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David vs. Goliath

Apr 26, 2017 by Frank Lawlor, Euroleague.net Print
David vs. Goliath

When their Turkish Airlines EuroLeague Playoffs series started last week, there may not have been much history between Darussafaka Dogus Istanbul and Real Madrid – just two games earlier this season – but they are certainly making up for lost time.

At 1-1 headed into Game 3 tonight, there are many story lines now, most notably that of a complete playoffs newcomer challenging the winningest club in European history by stealing Game 2 in the Spanish capital. Darussafaka now has the home-court advantage with Game 3 coming tonight at Volkswagen Arena this week, where it downed Madrid by 13 points in their only other game there, back in Round 12.

But if Darussafaka's history vs. Madrid dates back less than five months, its head coach, David Blatt, certainly has a longer one, full of twists and turns, with Los Blancos.

Remarkably enough, Blatt coached three different EuroLeague clubs in a total of 100 games over five full seasons last decade without running into Madrid, not even once. (Now, thanks to the new EuroLeague format, such long droughts in which the competition's protagonists do not meet can no longer happen. Consider it extra evidence, if any more were needed, of why all teams playing all teams each season is great for fans.)

However, since Blatt returned at the start of this decade to his original EuroLeague club, Maccabi, he has not stopped running into Madrid. The very first time they faced each other, in Blatt's 122nd game as a EuroLeague head coach, he aced the test on the biggest stage of all, the 2011 Final Four in Barcelona.

Madrid was at the big dance for the first time in 15 years and was the only team of the four there that had used home-court advantage in the playoffs to reach the semifinals. That mattered little when Maccabi rocked the house with an 82-63 victory. That 19-point margin was the biggest in the semifinals this century until then, and still stands as the second-biggest.

The next season, the teams split home wins, but in the 2013 playoffs, Madrid got a real measure of revenge. Its three-game sweep of Maccabi in Pablo Laso's first playoffs on the Madrid bench stands as one of the most dominant series victories ever in the EuroLeague. It remains the only best-of-five sweep over nine years and 36 series in which all three games were won by double digits. It was also the first time this century that Maccabi had been swept. One reason was its lack of offense – or Madrid's great defense, depending on your viewpoint – but in any case Maccabi posted what is still the second-lowest number of points ever in a five-game series, which was not what fans in Tel Aviv were used to witnessing.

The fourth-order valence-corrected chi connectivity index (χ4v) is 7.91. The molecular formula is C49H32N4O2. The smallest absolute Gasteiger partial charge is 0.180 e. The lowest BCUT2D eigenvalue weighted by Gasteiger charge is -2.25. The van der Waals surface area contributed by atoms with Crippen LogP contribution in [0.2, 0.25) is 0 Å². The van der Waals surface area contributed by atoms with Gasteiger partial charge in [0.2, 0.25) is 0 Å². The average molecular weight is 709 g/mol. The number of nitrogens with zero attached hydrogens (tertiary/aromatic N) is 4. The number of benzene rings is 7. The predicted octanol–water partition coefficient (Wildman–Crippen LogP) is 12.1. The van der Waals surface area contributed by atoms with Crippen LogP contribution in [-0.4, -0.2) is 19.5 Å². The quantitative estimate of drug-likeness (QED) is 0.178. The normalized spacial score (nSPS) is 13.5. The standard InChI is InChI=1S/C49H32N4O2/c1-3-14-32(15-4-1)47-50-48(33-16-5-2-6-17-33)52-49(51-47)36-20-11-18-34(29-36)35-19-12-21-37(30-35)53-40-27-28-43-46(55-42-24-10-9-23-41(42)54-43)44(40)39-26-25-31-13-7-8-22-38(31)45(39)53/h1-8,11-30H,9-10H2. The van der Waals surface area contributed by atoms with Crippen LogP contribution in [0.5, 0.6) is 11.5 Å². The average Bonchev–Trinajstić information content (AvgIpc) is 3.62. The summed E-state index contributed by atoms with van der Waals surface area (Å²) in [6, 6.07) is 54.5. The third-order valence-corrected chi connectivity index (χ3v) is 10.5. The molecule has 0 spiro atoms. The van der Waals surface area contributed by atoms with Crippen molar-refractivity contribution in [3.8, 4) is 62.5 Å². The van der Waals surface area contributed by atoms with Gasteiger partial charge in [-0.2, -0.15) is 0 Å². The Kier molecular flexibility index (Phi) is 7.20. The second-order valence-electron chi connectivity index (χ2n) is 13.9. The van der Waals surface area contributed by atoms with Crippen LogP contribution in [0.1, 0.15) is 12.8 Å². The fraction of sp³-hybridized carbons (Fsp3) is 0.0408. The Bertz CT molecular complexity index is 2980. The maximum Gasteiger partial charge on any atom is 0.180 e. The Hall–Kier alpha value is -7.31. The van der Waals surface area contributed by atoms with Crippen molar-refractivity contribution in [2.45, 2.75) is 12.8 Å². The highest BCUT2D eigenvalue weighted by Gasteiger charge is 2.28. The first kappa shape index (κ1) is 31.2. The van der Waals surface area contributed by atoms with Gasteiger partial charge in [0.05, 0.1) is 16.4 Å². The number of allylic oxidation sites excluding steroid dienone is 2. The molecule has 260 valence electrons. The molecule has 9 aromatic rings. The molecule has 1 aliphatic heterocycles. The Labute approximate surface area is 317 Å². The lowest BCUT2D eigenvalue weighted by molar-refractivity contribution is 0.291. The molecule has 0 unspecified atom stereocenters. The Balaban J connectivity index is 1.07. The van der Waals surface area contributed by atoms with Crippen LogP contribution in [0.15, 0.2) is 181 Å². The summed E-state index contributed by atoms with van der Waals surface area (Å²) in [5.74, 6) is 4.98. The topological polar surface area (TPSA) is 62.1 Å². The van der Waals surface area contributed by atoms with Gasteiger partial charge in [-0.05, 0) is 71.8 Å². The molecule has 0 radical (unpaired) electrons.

However, it did not take long for Blatt and Maccabi to get some revenge, too. In the 2014 Final Four, they met Madrid in the championship game, after Blatt and Maccabi had again overcome the home-court disadvantage in the playoffs to reach the Final Four. While Madrid tormented its archrival FC Barcelona to open the weekend, winning by a semifinals-record 38 points, 62-100, Maccabi had to rally from 15 points down to beat CSKA Moscow with seconds left. By then, Maccabi was starting to think that Mediolanum Forum, the Final Four venue where it had also won the key first game of the playoffs, was a good place for a miracle. Its fans filled the arena with yellow on Sunday, and when the title game went to the first overtime since 1969 with the continental trophy on the line, it was all Maccabi, which won 86-98 for its first EuroLeague crown since 2005. Blatt's first, memorable title as a head coach had come at the expense of Madrid.

They wouldn't meet again until this season, in mid-December, when Madrid went to Volkswagen Arena in Istanbul without two of its top performers, Sergio Llull and Anthony Randolph, and lost by 13 to Darussafaka. In the rematch, Madrid coasted to a 101-83 win on the strength of Llull's 5 three-pointers in the first quarter alone. In this series, Darussafaka served notice early, leading by 12 points in the first half of Game 1 in Madrid before Llull came to the home team's rescue in an eventual 83-75 victory. In Game 2, Darussafaka led early and came back later with all the answers down the stretch for an 80-84 triumph that ended Madrid's 15-game home winning streak.

And so, drama is served in Game 3 tonight, plus another on Friday. Madrid brings all its talent and experience, including that of Laso and several players having beaten a team coached by Blatt on the road in the playoffs before. Darussafaka brings almost no playoffs experience among its players to the table, but has a coach who has been there and done this upset thing more than any other. While two teams have previously turned around home-court advantage twice each in best-of-five series – Olympiacos and Maccabi – only one coach has accomplished that feat: Blatt, in 2011 and 2014.

This is the first time that playoff teams have crystal clear seedings, because it's also the first time that all teams have played each other twice in one big group of 16 teams over five months. We go into the second week of the playoffs with the No. 8 seed having turned the tables on the No. 1 seed.

The most-crowned club in European basketball history needing to show its character on the road against an upstart somehow does not seem like a surprise. In a historic EuroLeague season, the longest and most competitive ever, it seems perfectly appropriate.